Given below is a brief background designed to elucidate the reasons for the existence of the Rural Water Supply Branch.
The Rural Water Supply Branch (RWSB) was established as a unit of the Water and Sewerage Board (WSB) in 1975 to address the issue of potable water supply in rural areas. At the time the WSB was a department within the then Ministry of Works Power and Communication. The Branch was funded by a special fund as it was basically established to provide a social service.
In 1977 the United Nations, in the Argentinean City of Mar Del Plata, promulgated the establishment of the International Drinking Water Supply and Sanitation Decade (IDWSSD). The "Decade", as it became popularly known, was an international initiative to ensure that all the needy people, particularly those living in rural areas, received potable water and adequate sanitation facilities in as a means of improving their standard of living. The Decade was to span the period 1981 to 1990 whereupon all developing countries of the world were to have addressed the issue of poor water supply and sanitation prevailing within their borders.
Each participating country in the IDWSSD was, therefore, charged with the responsibility of establishing a "National Action Committee" (NAC) that would guide and oversee the development of the rural water supply and sanitation sector. The NAC would develop national policy, design and construction standards and water quality guidelines to ensure delivery of safe water supplies and adequate sanitation facilities to rural areas. To this end, the National Action Group (NAG) was established in Swaziland by Cabinet Paper No. 8 of 1979.
Represented in the National Action Group, through their senior executive officers, were the Ministries of Works Power and Communication (later replaced by the Ministry of Natural Resources, Land Utilization and Energy), Health, Finance and Agriculture and Cooperatives.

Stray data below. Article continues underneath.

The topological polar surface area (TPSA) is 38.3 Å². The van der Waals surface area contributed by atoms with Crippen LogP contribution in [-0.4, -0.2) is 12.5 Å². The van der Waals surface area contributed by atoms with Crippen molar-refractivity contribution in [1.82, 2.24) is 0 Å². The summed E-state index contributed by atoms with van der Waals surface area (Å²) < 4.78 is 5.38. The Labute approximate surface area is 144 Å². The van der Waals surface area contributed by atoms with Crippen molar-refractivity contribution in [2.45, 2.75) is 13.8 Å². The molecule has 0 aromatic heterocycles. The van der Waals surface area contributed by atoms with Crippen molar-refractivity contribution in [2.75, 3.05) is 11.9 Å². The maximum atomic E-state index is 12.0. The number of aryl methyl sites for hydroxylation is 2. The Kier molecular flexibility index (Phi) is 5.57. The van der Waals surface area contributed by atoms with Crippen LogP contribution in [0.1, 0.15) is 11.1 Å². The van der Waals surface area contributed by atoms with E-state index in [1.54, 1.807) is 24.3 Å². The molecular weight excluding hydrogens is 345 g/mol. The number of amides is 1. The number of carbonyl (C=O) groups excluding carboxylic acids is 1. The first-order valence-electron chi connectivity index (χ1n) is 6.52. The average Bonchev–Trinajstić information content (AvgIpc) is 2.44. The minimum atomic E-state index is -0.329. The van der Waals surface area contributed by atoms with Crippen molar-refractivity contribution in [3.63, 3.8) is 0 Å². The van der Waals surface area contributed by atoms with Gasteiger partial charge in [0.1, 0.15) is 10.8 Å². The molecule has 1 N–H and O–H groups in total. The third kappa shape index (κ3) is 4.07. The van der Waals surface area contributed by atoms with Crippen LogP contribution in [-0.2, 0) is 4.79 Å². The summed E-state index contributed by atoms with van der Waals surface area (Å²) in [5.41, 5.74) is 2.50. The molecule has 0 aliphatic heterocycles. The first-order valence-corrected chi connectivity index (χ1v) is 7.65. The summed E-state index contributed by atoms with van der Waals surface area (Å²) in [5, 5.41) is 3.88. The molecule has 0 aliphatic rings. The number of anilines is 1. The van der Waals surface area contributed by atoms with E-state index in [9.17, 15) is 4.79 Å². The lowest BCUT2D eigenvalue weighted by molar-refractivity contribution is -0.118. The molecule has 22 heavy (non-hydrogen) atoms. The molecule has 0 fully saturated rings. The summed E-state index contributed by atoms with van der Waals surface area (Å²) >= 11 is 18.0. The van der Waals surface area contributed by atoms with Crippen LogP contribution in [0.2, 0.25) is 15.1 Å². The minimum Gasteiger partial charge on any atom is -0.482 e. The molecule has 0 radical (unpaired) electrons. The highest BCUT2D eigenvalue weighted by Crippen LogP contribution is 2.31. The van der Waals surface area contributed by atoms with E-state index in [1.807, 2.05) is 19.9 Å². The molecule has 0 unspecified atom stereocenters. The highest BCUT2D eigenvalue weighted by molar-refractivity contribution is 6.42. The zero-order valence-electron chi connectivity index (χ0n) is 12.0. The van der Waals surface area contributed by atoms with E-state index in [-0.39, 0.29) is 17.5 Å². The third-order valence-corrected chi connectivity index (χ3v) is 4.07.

Within the precepts of the same Cabinet Paper, the Rural Water Supply Board was established as the implementing arm of and secretariat to the NAG.
The Rural Water Supply Board was established with the responsibility of supplying potable water to the rural areas of Swaziland. Within this mandate it would plan for, design, construct and maintain these water systems.
Financing for the Decade activities was derived primarily from donor sources and in Swaziland the two major contributors at the beginning of the programme were the Canadian International Development Aid (CIDA) and the British Overseas Development Assistance programme (ODA). CIDA supported institutional development by providing technical assistance in the form of expatriate staff and long-term professional training for locals. ODA, on the other hand, provided funding for the implementation of rural water supply projects.
Other major contributors to Decade activities were the United States Agency for International Development (USAID), the European Economic Community (EEC now European Union, EU) and the United Nations Development Programme (UNDP). Other major contributors were to follow during the post Decade era.
The period 1979 to 1983 saw a rapid increase in rural water supply coverage with the RWSB increasing its sphere of responsibility from twenty-five to over 360 major rural water supply and sanitation schemes. However, this high rate of activity was flawed in that it was not guided by rationalized policy measures, uniform standards of design and construction, and an ad-hoc maintenance system was in place at the time. However, most critical of all, was the fact that there was no clearly defined framework within which recipient communities could actively participate. Project delivery was largely supply driven with very little input from the recipient communities as to the desirability of the system.